List of Puerto Ricans missing in action in the Vietnam War

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Puerto Ricans Missing in Action in the Vietnam War
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Location of the island of Puerto Rico (green)

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POW/MIA flag

The United States Department of Defense estimated that approximately there were 18 Puerto Ricans missing in action in the Vietnam War, from a total of 2,338 people that were listed as Missing in Action. This total, with the exception of PFC. Jose Ramon Sanchez, does not include people of Puerto Rican descent born in the mainland of the United States.[1]

Puerto Rico was officially ceded to the United States from Spain under the terms of the 1898 Treaty of Paris which concluded the Spanish–American War. It is a United States territory and upon the outbreak of World War I, the U.S. Congress approved the Jones–Shafroth Act, which granted Puerto Ricans citizenship. As a result, Puerto Ricans have participated in every war involving the United States from World War I onward.[2]

Thousands of Puerto Ricans participated in these wars Many lived and returned to their homeland, others were less fortunate and either died as a result of a hostile enemy action or were listed as MIA (Missing In Action). Missing In Action (abbreviated MIA) is a term (dating from 1946) referring to a member of the armed services who is reported missing following a combat mission and whose status as to injury, capture, or death is unknown. The missing combatant must not have been otherwise accounted for as either killed in action or a prisoner of war.[3] The Vietnam War was one of two wars (the other was the Korean War) which accounted for the most Puerto Ricans missing in action.[4]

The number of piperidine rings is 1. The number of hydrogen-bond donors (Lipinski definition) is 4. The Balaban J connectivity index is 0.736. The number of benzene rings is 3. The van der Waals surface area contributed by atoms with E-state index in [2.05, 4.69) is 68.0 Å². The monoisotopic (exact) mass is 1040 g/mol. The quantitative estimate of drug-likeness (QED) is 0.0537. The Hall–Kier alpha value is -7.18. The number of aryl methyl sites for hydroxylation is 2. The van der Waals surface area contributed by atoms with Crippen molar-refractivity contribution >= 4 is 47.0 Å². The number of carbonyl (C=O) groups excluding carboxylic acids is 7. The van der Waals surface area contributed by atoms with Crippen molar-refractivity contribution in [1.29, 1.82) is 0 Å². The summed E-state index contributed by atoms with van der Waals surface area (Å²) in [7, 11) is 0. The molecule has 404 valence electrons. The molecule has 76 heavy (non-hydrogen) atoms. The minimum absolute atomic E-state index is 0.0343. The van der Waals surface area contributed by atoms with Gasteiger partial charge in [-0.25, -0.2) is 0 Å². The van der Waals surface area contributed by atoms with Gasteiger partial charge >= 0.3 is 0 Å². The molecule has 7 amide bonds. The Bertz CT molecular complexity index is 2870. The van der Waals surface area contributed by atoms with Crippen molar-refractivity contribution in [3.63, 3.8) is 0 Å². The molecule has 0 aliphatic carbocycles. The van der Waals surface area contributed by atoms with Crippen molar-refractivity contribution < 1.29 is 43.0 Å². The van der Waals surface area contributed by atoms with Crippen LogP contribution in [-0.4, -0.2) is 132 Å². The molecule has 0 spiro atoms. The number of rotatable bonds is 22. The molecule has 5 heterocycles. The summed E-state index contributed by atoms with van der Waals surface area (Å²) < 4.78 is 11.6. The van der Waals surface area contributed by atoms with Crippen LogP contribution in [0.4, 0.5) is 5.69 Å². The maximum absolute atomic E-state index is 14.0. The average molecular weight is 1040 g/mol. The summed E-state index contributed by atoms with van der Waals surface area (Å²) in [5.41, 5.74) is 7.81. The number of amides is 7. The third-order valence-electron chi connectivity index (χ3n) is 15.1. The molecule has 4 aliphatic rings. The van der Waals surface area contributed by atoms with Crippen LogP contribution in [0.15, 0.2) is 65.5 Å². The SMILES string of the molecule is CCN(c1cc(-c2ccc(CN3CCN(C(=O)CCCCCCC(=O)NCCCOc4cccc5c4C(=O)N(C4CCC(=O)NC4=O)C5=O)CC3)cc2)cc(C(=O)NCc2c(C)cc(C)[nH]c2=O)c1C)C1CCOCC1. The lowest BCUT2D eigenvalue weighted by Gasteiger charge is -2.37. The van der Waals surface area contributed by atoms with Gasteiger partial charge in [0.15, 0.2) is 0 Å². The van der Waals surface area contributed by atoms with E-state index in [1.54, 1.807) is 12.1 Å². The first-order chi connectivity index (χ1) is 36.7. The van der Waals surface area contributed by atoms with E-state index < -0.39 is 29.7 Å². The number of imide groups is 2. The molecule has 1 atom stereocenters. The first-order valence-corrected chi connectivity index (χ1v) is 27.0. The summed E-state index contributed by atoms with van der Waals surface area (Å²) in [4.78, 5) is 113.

Vietnam War[edit]

PFC Humberto Acosta-Rosario-MIA

The Vietnam War was between the Democratic Republic of Vietnam (DRVN, or North Vietnam) and the Republic of Vietnam (RVN, or South Vietnam), which eventually involved their respective allies. In 1959, the United States sent military advisors to train the South Vietnamese Army. By 1965, there were 25,000 military advisors in South Vietnam.."[5] The United States participation in the war continued to escalate until April 30, 1975 when the United States officially declared the war over. During the Vietnam War, an estimated 48,000 Puerto Ricans served in the four branches of the armed forces.[6] Of a total of 345 Puerto Ricans who died in combat, 18 were listed as MIA's. They were all members of the Army with the exceptions of First Lieutenant Jose Hector Ortiz who was the only Puerto Rican MIA member of the United States Air Force and PFC Jose R. Sanchez who was a member of the United States Marine Corps. Of the 18 Puerto Rican MIA's, PFC. Humberto Acosta-Rosario is the only one whose body has never been recovered and is currently still listed as Missing In Action.[7] Friendly forces captured documents from the Vietnam People's Army 7th Infantry Division dated August 23, 1968. The documents were analyzed by US intelligence agencies. The reports documented that Humberto Acosta-Rosario was in fact captured by NVA forces during the battle near the Ben Cui Rubber Plantation. However, the US military chose not to upgrade his status to Prisoner of War.

Acosta-Rosario's name was listed in the USG's (United States Government) "Last Known Alive" list. This list was released by the U.S. Government on April 1991 and it contains the names of Prisoners of War and Missing in Action who were known to be alive in enemy hands and for whom there is no evidence that he or she died in captivity.[8] In March 1978, Acosta-Rosario was declared dead/body not recovered based on a presumptive finding of death.

PFC. Humberto Acosta-Rosario was posthumously promoted to the rank of Staff Sergeant. His name is on panel 47W, line 030 of the Vietnam Memorial Wall in Washington, D.C. and he is also list in El Monumento de la Recordacion located in San Juan, Puerto Rico. There is a headstone with his name inscribed Plot: MB 0 6 of Puerto Rican National Cemetery in Bayamon, Puerto Rico.[9]

Puerto Ricans Missing In Action[edit]